The South African Cricketers’ Association (SACA) have threatened strike action by players just a few weeks before England are due to arrive for a four-Test tour as growing dismay at the country’s governing body threatens to boil over.
South Africa and England are due to meet on Boxing Day in the first Test at Centurion, but the chaos engulfing Cricket South Africa (CSA) has placed that under threat as players meet to discuss industrial action this Friday.
SACA chief executive Tony Irish said the England fixtures are ‘unlikely’ to be affected by any industrial action, but could not rule it out.
“We still have to discuss the principle of it [industrial action], this is a very early stage of discussion and we will be very mindful of the importance of the international fixtures. It is unlikely those will be affected,” he said. “We will be responsible around the international tours, because we know that those affect teams from outside of South Africa.”
Irish said any strike action will be a last resort, but added the players have been left exasperated by CSA’s refusal to engage with them on a number of issues. “It is an exhaustion of all other means of trying to deal with issues. Agreements are breached, we raise concerns, we try to resolve issues, and the result from the other side (CSA) is just to carry on. At some stage you must decide whether you will accept that,” he said. “It is about protecting the game and making sure it is healthy and sustainable going forward. That is critical for the players, whose livelihoods depend on it.”
SACA are embroiled in a court battle with CSA over plans to restructure the local game, expanding it from six domestic franchises to 12, but which could mean a reduction in earnings for players.
SACA, which represents 310 professional cricketers, have previously bemoaned a lack of transparency from CSA on a range of issues relating to the financial position of the organisation and concerns around its governance.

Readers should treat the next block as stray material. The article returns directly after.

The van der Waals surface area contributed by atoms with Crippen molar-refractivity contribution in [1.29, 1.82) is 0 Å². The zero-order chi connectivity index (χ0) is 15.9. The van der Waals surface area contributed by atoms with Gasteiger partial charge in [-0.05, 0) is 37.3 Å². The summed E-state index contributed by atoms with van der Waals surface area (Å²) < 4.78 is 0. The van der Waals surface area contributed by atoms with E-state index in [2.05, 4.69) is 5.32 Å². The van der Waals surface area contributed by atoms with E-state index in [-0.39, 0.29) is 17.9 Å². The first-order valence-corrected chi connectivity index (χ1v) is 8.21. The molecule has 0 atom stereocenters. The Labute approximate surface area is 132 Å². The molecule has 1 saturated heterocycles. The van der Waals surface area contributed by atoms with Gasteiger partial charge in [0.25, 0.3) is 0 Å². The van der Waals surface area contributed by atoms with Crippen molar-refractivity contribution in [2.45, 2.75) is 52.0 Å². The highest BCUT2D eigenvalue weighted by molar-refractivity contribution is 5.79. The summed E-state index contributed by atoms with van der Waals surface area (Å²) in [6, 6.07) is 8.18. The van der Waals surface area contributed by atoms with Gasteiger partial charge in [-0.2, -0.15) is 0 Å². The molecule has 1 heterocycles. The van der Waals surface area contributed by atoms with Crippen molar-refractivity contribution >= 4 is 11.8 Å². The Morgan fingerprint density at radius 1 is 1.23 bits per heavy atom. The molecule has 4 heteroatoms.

There is also fresh unhappiness that a Fantasy League product endorsed by CSA for their Mzansi Super League Twenty20 competition is using names and images of players without their permission, potentially also putting them at risk of unwittingly flouting gambling rules in CSA’s own anti-corruption code.
Meanwhile, CSA will host a special board meeting on Saturday as the governing body seeks to address a series of controversies, which was compounded by Tuesday’s resignation of respected board member Shirley Zinn. The abrupt departure of Zinn was the latest setback for CSA Chief Executive Officer Thabang Moroe, who has had to answer questions about its declining balance sheet and its treatment of the media after five journalists had their accreditations revoked.
The organisation has also yet to appoint a permanent director of cricket following the decision not to renew the contract of Ottis Gibson in August, with a little over three weeks to go before the start of England series. Zinn told South Africa’s Daily Maverick she saw little way forward for the organisation under Moroe’s leadership.
“I came to the conclusion that after all sorts of efforts to try and improve, speak to the situation and to try and affect change at board level, I had to resign,” the newspaper quoted her as saying on Wednesday. “We fall from one crisis to another and there is no end in sight. I somehow felt if I put up my hand and took this step, for what it’s worth, I might propel this forward in some way.”
Standard Bank, a major CSA sponsor, called an urgent meeting with Moroe on Monday to discuss, among the things, why the organisation withdrew the accreditation of five journalists deemed critical of his leadership.
Their access was restored hours later after an outcry over press freedom. The bank’s chief marketing officer, Thulani Sibeko, said they were ‘gravely concerned about developments’ within the CSA administration.
The CSA is involved in an ongoing court case with the South African players union over a proposed restructuring of the domestic game, while the courts also rejected its attempt to take over the leadership of one of the provincial unions.
Following the meeting with the bank Moroe said mistakes had been made. “I unreservedly apologise on behalf of Cricket South Africa for the erroneous process that led to journalists having accreditation revoked,” he said in a statement on Tuesday.
Moroe said the board meeting on Saturday should clear up a number of outstanding issues, “including but not limited to the director of cricket role team selection processes for the England tour and all other Cricket South Africa issues relevant to the South African public.”
Graeme Smith, the most successful Test captain of all time, is in talks with CSA over the director role, but has publicly expressed concerns that he would not be given the ‘freedom’ to fulfil his mandate.—Agencies